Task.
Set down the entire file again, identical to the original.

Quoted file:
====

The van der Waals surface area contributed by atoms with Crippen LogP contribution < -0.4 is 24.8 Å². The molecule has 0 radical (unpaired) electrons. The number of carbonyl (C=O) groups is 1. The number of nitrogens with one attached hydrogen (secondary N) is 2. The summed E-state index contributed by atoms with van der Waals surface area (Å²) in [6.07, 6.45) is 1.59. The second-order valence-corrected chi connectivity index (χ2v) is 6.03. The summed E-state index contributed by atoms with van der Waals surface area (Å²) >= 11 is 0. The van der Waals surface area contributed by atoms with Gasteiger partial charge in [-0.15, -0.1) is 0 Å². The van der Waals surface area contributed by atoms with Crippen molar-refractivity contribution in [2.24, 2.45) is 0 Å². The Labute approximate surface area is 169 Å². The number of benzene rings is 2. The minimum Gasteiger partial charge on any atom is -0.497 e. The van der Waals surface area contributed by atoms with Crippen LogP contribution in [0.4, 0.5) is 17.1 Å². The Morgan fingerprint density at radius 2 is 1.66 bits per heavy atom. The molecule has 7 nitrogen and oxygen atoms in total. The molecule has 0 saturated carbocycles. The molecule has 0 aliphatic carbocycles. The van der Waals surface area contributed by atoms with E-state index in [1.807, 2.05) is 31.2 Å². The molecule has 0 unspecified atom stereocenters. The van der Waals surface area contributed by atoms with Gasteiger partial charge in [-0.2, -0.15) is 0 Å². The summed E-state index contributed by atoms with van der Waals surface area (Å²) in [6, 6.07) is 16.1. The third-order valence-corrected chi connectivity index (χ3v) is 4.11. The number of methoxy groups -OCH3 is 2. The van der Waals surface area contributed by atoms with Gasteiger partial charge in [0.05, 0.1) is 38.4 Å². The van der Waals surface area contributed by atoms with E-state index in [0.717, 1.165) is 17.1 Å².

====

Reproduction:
The van der Waals surface area contributed by atoms with Crippen LogP contribution < -0.4 is 24.8 Å². The molecule has 0 radical (unpaired) electrons. The number of carbonyl (C=O) groups is 1. The number of nitrogens with one attached hydrogen (secondary N) is 2. The summed E-state index contributed by atoms with van der Waals surface area (Å²) in [6.07, 6.45) is 1.59. The second-order valence-corrected chi connectivity index (χ2v) is 6.03. The summed E-state index contributed by atoms with van der Waals surface area (Å²) >= 11 is 0. The van der Waals surface area contributed by atoms with Gasteiger partial charge in [-0.15, -0.1) is 0 Å². The van der Waals surface area contributed by atoms with Crippen molar-refractivity contribution in [2.24, 2.45) is 0 Å². The Labute approximate surface area is 169 Å². The number of benzene rings is 2. The minimum Gasteiger partial charge on any atom is -0.497 e. The van der Waals surface area contributed by atoms with Crippen LogP contribution in [0.4, 0.5) is 17.1 Å². The Morgan fingerprint density at radius 2 is 1.66 bits per heavy atom. The molecule has 7 nitrogen and oxygen atoms in total. The molecule has 0 saturated carbocycles. The molecule has 0 aliphatic carbocycles. The van der Waals surface area contributed by atoms with E-state index in [1.807, 2.05) is 31.2 Å². The molecule has 0 unspecified atom stereocenters. The van der Waals surface area contributed by atoms with Gasteiger partial charge in [-0.2, -0.15) is 0 Å². The summed E-state index contributed by atoms with van der Waals surface area (Å²) in [6, 6.07) is 16.1. The third-order valence-corrected chi connectivity index (χ3v) is 4.11. The number of methoxy groups -OCH3 is 2. The van der Waals surface area contributed by atoms with Gasteiger partial charge in [0.05, 0.1) is 38.4 Å². The van der Waals surface area contributed by atoms with E-state index in [0.717, 1.165) is 17.1 Å².